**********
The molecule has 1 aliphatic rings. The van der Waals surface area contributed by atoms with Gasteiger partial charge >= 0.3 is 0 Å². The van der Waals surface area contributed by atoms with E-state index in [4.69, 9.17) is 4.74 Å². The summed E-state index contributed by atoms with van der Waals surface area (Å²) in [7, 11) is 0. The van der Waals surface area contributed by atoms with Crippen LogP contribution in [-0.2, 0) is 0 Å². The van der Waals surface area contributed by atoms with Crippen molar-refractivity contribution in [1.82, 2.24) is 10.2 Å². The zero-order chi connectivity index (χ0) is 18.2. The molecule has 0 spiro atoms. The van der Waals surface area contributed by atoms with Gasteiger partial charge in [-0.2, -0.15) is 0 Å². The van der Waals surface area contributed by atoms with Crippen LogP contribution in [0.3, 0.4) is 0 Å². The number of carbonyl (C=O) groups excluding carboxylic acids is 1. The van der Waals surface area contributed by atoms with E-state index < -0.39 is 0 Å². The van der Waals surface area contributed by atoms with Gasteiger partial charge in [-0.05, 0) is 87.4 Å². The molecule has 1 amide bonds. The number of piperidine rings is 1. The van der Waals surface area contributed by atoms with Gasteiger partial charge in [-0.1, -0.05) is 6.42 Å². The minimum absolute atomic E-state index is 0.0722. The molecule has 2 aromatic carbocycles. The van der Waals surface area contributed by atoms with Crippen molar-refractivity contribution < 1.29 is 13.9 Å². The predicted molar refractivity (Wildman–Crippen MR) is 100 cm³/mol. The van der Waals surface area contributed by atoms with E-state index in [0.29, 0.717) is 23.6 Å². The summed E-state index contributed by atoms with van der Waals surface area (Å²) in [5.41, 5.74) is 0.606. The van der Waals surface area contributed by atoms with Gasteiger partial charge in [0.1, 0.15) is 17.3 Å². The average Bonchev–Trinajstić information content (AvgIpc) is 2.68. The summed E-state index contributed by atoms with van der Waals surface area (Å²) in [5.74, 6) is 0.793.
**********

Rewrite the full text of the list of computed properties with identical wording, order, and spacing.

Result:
The molecule has 1 aliphatic rings. The van der Waals surface area contributed by atoms with Gasteiger partial charge >= 0.3 is 0 Å². The van der Waals surface area contributed by atoms with E-state index in [4.69, 9.17) is 4.74 Å². The summed E-state index contributed by atoms with van der Waals surface area (Å²) in [7, 11) is 0. The van der Waals surface area contributed by atoms with Crippen LogP contribution in [-0.2, 0) is 0 Å². The van der Waals surface area contributed by atoms with Crippen molar-refractivity contribution in [1.82, 2.24) is 10.2 Å². The zero-order chi connectivity index (χ0) is 18.2. The molecule has 0 spiro atoms. The van der Waals surface area contributed by atoms with Gasteiger partial charge in [-0.2, -0.15) is 0 Å². The van der Waals surface area contributed by atoms with Crippen LogP contribution in [0.3, 0.4) is 0 Å². The number of carbonyl (C=O) groups excluding carboxylic acids is 1. The van der Waals surface area contributed by atoms with E-state index < -0.39 is 0 Å². The van der Waals surface area contributed by atoms with Gasteiger partial charge in [-0.05, 0) is 87.4 Å². The molecule has 1 amide bonds. The number of piperidine rings is 1. The van der Waals surface area contributed by atoms with Gasteiger partial charge in [-0.1, -0.05) is 6.42 Å². The minimum absolute atomic E-state index is 0.0722. The molecule has 2 aromatic carbocycles. The van der Waals surface area contributed by atoms with Crippen molar-refractivity contribution < 1.29 is 13.9 Å². The predicted molar refractivity (Wildman–Crippen MR) is 100 cm³/mol. The van der Waals surface area contributed by atoms with E-state index in [0.29, 0.717) is 23.6 Å². The summed E-state index contributed by atoms with van der Waals surface area (Å²) in [5.41, 5.74) is 0.606. The van der Waals surface area contributed by atoms with Gasteiger partial charge in [0.1, 0.15) is 17.3 Å². The average Bonchev–Trinajstić information content (AvgIpc) is 2.68. The summed E-state index contributed by atoms with van der Waals surface area (Å²) in [5.74, 6) is 0.793.